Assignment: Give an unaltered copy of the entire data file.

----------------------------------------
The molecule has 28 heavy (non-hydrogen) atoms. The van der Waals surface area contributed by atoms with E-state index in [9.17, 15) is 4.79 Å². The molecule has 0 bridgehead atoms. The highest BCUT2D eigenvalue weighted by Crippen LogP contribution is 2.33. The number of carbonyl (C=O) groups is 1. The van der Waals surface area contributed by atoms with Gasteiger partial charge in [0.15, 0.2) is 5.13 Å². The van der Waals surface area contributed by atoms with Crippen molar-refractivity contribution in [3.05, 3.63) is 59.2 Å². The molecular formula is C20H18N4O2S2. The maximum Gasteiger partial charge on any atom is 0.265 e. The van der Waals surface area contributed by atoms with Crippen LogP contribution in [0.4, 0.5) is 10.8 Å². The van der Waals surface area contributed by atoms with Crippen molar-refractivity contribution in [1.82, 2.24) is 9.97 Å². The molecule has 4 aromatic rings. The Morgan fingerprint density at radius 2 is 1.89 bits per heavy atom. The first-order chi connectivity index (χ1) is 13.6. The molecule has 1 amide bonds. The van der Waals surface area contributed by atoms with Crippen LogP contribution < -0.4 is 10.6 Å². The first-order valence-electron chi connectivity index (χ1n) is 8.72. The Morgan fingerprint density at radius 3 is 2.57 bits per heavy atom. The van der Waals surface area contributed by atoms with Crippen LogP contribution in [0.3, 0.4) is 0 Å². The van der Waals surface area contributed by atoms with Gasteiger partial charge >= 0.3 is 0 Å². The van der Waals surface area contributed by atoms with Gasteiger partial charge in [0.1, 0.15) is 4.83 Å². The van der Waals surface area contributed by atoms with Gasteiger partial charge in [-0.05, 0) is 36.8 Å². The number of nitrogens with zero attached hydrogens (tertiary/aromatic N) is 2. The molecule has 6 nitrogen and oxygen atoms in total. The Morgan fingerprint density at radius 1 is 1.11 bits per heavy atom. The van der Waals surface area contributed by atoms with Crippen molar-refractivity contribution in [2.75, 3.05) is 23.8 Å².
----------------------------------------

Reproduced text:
The molecule has 28 heavy (non-hydrogen) atoms. The van der Waals surface area contributed by atoms with E-state index in [9.17, 15) is 4.79 Å². The molecule has 0 bridgehead atoms. The highest BCUT2D eigenvalue weighted by Crippen LogP contribution is 2.33. The number of carbonyl (C=O) groups is 1. The van der Waals surface area contributed by atoms with Gasteiger partial charge in [0.15, 0.2) is 5.13 Å². The van der Waals surface area contributed by atoms with Crippen molar-refractivity contribution in [3.05, 3.63) is 59.2 Å². The molecular formula is C20H18N4O2S2. The maximum Gasteiger partial charge on any atom is 0.265 e. The van der Waals surface area contributed by atoms with Crippen LogP contribution in [0.4, 0.5) is 10.8 Å². The van der Waals surface area contributed by atoms with Crippen molar-refractivity contribution in [1.82, 2.24) is 9.97 Å². The molecule has 4 aromatic rings. The Morgan fingerprint density at radius 2 is 1.89 bits per heavy atom. The first-order chi connectivity index (χ1) is 13.6. The molecule has 1 amide bonds. The van der Waals surface area contributed by atoms with Crippen LogP contribution < -0.4 is 10.6 Å². The first-order valence-electron chi connectivity index (χ1n) is 8.72. The Morgan fingerprint density at radius 3 is 2.57 bits per heavy atom. The van der Waals surface area contributed by atoms with Crippen LogP contribution in [0.3, 0.4) is 0 Å². The van der Waals surface area contributed by atoms with Gasteiger partial charge >= 0.3 is 0 Å². The van der Waals surface area contributed by atoms with Gasteiger partial charge in [0.1, 0.15) is 4.83 Å². The van der Waals surface area contributed by atoms with Gasteiger partial charge in [-0.05, 0) is 36.8 Å². The number of nitrogens with zero attached hydrogens (tertiary/aromatic N) is 2. The molecule has 6 nitrogen and oxygen atoms in total. The Morgan fingerprint density at radius 1 is 1.11 bits per heavy atom. The van der Waals surface area contributed by atoms with Crippen molar-refractivity contribution in [2.75, 3.05) is 23.8 Å².